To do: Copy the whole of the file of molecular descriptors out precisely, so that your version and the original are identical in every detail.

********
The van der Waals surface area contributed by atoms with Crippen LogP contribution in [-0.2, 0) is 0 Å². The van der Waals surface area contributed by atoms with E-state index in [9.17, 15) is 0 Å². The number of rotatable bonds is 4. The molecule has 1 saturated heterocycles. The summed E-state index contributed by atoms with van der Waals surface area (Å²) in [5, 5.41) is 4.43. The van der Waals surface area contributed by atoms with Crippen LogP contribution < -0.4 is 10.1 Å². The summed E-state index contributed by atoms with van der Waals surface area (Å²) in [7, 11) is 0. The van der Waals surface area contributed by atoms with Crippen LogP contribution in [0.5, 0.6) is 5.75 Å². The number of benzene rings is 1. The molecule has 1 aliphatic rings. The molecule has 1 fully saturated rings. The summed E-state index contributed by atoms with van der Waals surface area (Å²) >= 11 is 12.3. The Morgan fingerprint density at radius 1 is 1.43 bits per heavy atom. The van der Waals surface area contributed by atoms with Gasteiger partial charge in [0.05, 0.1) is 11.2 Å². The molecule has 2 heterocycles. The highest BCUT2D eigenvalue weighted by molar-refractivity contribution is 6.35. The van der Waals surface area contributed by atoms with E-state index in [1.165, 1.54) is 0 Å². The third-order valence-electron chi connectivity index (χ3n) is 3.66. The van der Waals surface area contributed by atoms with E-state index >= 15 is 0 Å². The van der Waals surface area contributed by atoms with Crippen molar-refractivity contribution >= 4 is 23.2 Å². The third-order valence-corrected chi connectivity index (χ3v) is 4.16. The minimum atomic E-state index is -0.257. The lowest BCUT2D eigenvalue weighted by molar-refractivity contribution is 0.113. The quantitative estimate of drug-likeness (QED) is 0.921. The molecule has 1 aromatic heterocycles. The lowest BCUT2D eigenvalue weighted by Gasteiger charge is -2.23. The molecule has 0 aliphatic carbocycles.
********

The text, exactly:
The van der Waals surface area contributed by atoms with Crippen LogP contribution in [-0.2, 0) is 0 Å². The van der Waals surface area contributed by atoms with E-state index in [9.17, 15) is 0 Å². The number of rotatable bonds is 4. The molecule has 1 saturated heterocycles. The summed E-state index contributed by atoms with van der Waals surface area (Å²) in [5, 5.41) is 4.43. The van der Waals surface area contributed by atoms with Crippen LogP contribution < -0.4 is 10.1 Å². The summed E-state index contributed by atoms with van der Waals surface area (Å²) in [7, 11) is 0. The van der Waals surface area contributed by atoms with Crippen LogP contribution in [0.5, 0.6) is 5.75 Å². The number of benzene rings is 1. The molecule has 1 aliphatic rings. The molecule has 1 fully saturated rings. The summed E-state index contributed by atoms with van der Waals surface area (Å²) >= 11 is 12.3. The Morgan fingerprint density at radius 1 is 1.43 bits per heavy atom. The van der Waals surface area contributed by atoms with Gasteiger partial charge in [0.05, 0.1) is 11.2 Å². The molecule has 2 heterocycles. The highest BCUT2D eigenvalue weighted by molar-refractivity contribution is 6.35. The van der Waals surface area contributed by atoms with E-state index in [1.165, 1.54) is 0 Å². The third-order valence-electron chi connectivity index (χ3n) is 3.66. The van der Waals surface area contributed by atoms with E-state index >= 15 is 0 Å². The van der Waals surface area contributed by atoms with Crippen molar-refractivity contribution >= 4 is 23.2 Å². The third-order valence-corrected chi connectivity index (χ3v) is 4.16. The minimum atomic E-state index is -0.257. The lowest BCUT2D eigenvalue weighted by molar-refractivity contribution is 0.113. The quantitative estimate of drug-likeness (QED) is 0.921. The molecule has 1 aromatic heterocycles. The lowest BCUT2D eigenvalue weighted by Gasteiger charge is -2.23. The molecule has 0 aliphatic carbocycles.